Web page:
Northeast Agribusiness & Feed Alliance
The health of agriculture is integral to all corners of the U.S. economy, from the food-supply chain to employment. Oftentimes the Midwest gets most of the credit, but the Northeast also has a diverse crop mix and is a source of strong agricultural production. Producers such as dairy farmers, crop input specialists and feed manufacturers in the Northeast keep this multibillion dollar sector moving. Providing industry oversight, the Northeast Agribusiness and Feed Alliance (NEAFA) strives for the proliferation of agriculture, serving as the collective voice for agricultural businesses, cooperatives, suppliers, dealers, lenders and other agribusinesses that support the farming industry throughout the Northeast
Originally named the Northeast Ag & Feed Alliance, NEAFA was formed in 2004 when two longtime organizations came together: The New England Grain and Feed Council and The Eastern Federation of Feed Merchants. The two groups joined to harness their collective strength, roots and industry experience dating back to the early 20th century.
Joining in collective strength
Amid industrywide consolidation in recent years, NEAFA has restructured to look out for the best interest of its members, the majority of which are small- to medium-scale producers, feed manufacturers, dealers and suppliers and leaders in the local agribusiness community. NEAFA’s mission is threefold in terms of collaboration with other industry organizations, ongoing education and advocacy efforts. NEAFA’s reach covers all six New England states: Maine, New Hampshire, Vermont, Massachusetts, Rhode Island and Connecticut, as well as New York.
Rick Zimmerman has served as the organization’s executive director for the last nine years. “Our leadership realized industry consolidation was inventible and that the changing face of the agribusiness community in the Northeast required out-of-the-box thinking by well-established, longtime organizations serving primarily the feed industry,” says Zimmerman, who holds a degree from Cornell University in agricultural economics and animal science. “In 2004, we finalized our merger to create NEAFA to better serve our multistate membership across animal agriculture. This partnership reflects how the animal agriculture industry has grown throughout the Northeast.”
Zimmerman joined the association in 2007 and has helped shaped NEAFA into the body it is today. In 2014, as part of the organization’s 10-year anniversary, “Agribusiness” was added to the name to represent a diverse scope of work and leadership in support of a variety of agricultural companies.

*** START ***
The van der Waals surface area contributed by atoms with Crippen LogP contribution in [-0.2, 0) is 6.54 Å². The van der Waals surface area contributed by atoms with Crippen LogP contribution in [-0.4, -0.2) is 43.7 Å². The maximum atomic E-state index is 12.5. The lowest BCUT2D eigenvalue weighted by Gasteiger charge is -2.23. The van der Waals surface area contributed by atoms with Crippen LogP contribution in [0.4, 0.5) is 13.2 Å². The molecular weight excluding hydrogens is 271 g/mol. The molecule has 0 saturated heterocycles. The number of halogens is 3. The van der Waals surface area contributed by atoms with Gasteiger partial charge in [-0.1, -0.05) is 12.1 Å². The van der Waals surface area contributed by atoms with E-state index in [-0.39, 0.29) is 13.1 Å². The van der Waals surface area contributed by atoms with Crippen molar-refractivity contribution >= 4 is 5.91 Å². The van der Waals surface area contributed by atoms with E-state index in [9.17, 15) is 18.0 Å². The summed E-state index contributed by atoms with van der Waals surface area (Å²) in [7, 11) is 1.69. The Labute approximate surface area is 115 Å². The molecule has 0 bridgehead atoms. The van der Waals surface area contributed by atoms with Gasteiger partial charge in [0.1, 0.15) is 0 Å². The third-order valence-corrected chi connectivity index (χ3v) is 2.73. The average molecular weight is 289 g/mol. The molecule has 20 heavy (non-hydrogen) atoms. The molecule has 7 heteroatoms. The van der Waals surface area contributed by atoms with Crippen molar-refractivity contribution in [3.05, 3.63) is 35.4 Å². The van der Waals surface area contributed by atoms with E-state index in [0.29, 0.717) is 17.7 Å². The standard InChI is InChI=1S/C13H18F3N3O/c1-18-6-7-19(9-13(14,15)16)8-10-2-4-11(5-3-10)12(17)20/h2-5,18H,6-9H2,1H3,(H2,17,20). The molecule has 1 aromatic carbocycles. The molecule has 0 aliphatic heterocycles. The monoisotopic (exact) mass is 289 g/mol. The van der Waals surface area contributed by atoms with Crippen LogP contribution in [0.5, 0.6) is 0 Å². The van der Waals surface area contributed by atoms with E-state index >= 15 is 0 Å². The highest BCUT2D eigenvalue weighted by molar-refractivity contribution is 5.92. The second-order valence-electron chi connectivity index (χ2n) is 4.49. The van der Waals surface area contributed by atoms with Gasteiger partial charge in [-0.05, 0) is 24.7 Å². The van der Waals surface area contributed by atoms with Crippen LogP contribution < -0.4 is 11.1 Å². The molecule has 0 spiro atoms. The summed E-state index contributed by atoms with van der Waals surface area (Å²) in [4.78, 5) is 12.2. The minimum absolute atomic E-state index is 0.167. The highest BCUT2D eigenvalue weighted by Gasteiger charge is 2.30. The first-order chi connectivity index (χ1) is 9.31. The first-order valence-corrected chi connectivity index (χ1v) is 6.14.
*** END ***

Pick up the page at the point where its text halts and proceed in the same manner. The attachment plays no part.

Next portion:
“When we’re talking about agribusiness, we’re talking about more than our traditional roots in serving feed manufacturers, dealers and suppliers,” explains Zimmerman. “We’re going beyond that and into the agronomic input community as well [seed fertilizer, chemical] and our membership ranks also include farm credit and agricultural banks that are a significant part of the agribusiness community as well. We still serve a wide range of family-owned agribusinesses. The more regionally based companies, often owned by families in the Northeast, are a very important part of our membership.”
Zimmerman brings years of related experience to NEAFA from formative years on his family’s dairy farm in western New York to more than 30 years in professional public policy on behalf of agriculture. “My professional goal has been to help advance the growth and development of the agricultural industry here in the Northeast,” he says.
Passionate about the issues that matter to local agro-producers, Zimmerman served as the director of government relations for the New York Farm Bureau for 16 years. “Following this role I served as deputy commissioner for the Department of Agricultural Markets in New York for seven years,” says Zimmerman. “I had the ability to administer a number of programs that I had previously lobbied while at the Farm Bureau.”
In addition, Zimmerman also runs his own public policy business and has since 2006. “We serve the agriculture industry as registered lobbyists and we represent NEAFA and other organizations,” he says.
Focused efforts in education
“Unlike many organizations, our board of directors is highly engaged in the activities of the alliance,” says Zimmerman. “Much of the board’s work is accomplished in focused committees that further our three-part mission: advocacy, collaboration and education. We’re fortunate to have a lot of active participation within various committees, which have resulted in our recent accomplishments and will be vital as we move forward with our strategic goals.”